White's biography, released at the bicentennial of Lincoln's birthday, incorporates new information mined since David Donald's 1996 "Lincoln," but does not improve on it. If you are only going to read one book on Lincoln, I would suggest Donald's book. If you plan to read more than that you will naturally want to read White's book as well (and probably Doris Kearns Goodwin's "Team of Rivals," with it's slightly larger scope and shorter time frame).White's most substantive variations from Donald's work is in his account of Lincoln's pre-Presidential life and in his parsing of Lincoln's speeches. The former serves to flesh out a subject with additional detail and structure than Donald's work. The latter is interesting to a point, but one could choose to read Gary Will's "Lincoln at Gettysburg" or White's own "Eloquent President" if one wanted an analysis of Lincoln's rhetoric. White also spends substantial time attempting to support the argument that Lincoln was more religious than popularly believed. This argument puzzles me somewhat - White seems to want to stretch Lincoln's church attendance and use of biblical rhetoric beyond where one can safely go in reconstructing the inner beliefs of a man over a century dead. While it is obvious Lincoln's early fatalism and near-agnosticism was tempered later in life by a belief in divine providence, I read nothing that indicated Lincoln became anything close to an orthodox Protestant Christian. And it hardly matters, anyway, except perhaps to religious history professors, like White.White does a good job of conveying Lincoln's development over time - how he became more confident of his own judgment on the war instead of simply deferring to the Generals, and especially his slow, pragmatic approach to emancipation, but the book as a whole is vaguely unsatisfying. But then, the more I read of and about Lincoln, the more I want to read and the less satisfied I become. White seems to recognize the appetite Lincoln awakens in those who study his life and work, as he himself seems to have acquired it, too.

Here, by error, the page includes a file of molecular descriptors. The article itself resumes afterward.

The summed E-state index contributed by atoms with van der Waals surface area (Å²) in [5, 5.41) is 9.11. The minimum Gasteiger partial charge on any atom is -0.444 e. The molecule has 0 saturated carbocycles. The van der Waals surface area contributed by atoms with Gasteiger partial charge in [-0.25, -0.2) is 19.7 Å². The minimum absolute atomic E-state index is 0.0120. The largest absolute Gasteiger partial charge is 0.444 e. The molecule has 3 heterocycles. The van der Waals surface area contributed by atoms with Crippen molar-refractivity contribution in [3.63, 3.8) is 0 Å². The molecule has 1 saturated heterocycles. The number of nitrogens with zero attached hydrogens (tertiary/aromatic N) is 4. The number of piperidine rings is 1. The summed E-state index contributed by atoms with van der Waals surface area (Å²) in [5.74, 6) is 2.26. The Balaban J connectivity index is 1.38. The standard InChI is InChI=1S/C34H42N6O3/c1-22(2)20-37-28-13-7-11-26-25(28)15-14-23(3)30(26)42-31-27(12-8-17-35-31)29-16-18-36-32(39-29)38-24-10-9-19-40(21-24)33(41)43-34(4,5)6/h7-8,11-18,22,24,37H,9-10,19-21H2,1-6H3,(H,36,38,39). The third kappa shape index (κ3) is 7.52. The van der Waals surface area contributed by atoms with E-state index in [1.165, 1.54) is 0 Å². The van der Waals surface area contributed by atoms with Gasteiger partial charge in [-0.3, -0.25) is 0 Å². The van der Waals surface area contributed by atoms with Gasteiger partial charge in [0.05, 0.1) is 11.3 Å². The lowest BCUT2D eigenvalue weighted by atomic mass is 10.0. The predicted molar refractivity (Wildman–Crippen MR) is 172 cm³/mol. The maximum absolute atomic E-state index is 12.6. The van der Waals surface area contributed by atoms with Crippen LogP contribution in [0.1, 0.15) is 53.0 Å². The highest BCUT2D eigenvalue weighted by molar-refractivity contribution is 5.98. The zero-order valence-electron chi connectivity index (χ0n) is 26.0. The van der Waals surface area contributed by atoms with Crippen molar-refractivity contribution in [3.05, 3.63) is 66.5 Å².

Ronald White, author of two previous books on Abraham Lincoln, offers his hand at a full biography of the 16th president in "A. Lincoln." Well-researched and well-written, the volume capably gives a solid and balanced portrait, but hardly breaks new ground. In many ways, the book pales in comparison to David Herbert Donald's 1995 "Lincoln," with its fuller treatment; the only improvements involve the incorporation of recent scholarship -- such as the importance of the Soldier's Home as a location for Lincoln's presidential years -- and an increased appreciation of Lincoln's agency (in contrast to Donald).
This was my first Abraham Lincoln biography and I found it to be a highly readable introduction to his life. There are several elements of his career which I would like to expand upon but as an entry point I found it very helpful. I would agree with other reviewers that White stretches a little far in his suggestions regarding Lincoln's religious growth near the end of this 1st term as president. Still, White clearly has a good handle on Lincoln as a speech writer and orator. The last half of this book has a much quicker pace than the first half. I found myself eagerly awaiting the next section that dealt with the civil war battles and the follies of the war's prominent generals. The sections on the war's progress were intermittent and interspersed with political machinations back in DC our Illinois. If anything, this great book has convinced me to read more about the civil war and perhaps another biography or two of Abraham Lincoln to flesh out some of the more complex elements of his life.
This is the best biography of Abraham Lincoln I have ever read. I had read others in the past, but this included personal items about Lincoln which impacted his actions as President - like his trip to Richmond shortly after it fell. Sadly also his ignoring threats against his life. This is a book worth reading again.
This is an ok bio. of lincoln, not real in depth. mr. white does show the political side of lincoln very well. he shows lincoln's confilict with slavery, he believed it to be morallly wrong but also believed until the civil war started the consititon protected it. lincoln was a very good lawyer and had a strong belief in the law
I believe that 500 years from now, Lincoln will have joined the historical people of the ages, and this book will make a large contribution to realizing that honored position. Clearly, White has done a huge amount of research and describes wonderfully how Lincoln learned every day of his life. It is a mark of greatness that as we learn we are able to reform our thinking. The changes in Lincoln's view of slavery and of God, as noted in this work, are wonderful to note.
Great book best book i read yet
Great read if you want the detailed and non glorified version. Lincoln was more intelligent than I even imagined and a man of amazing character. Awesome book for history buffs, but beware...it is long!
Excelent book, that not only shows Linconl's life and thought, but also the public oppinion aguinst slavery that pushed towards the emancipation.
Very eductional. Learned a great deal about his life as well as his personality. I have a new appreciation for him.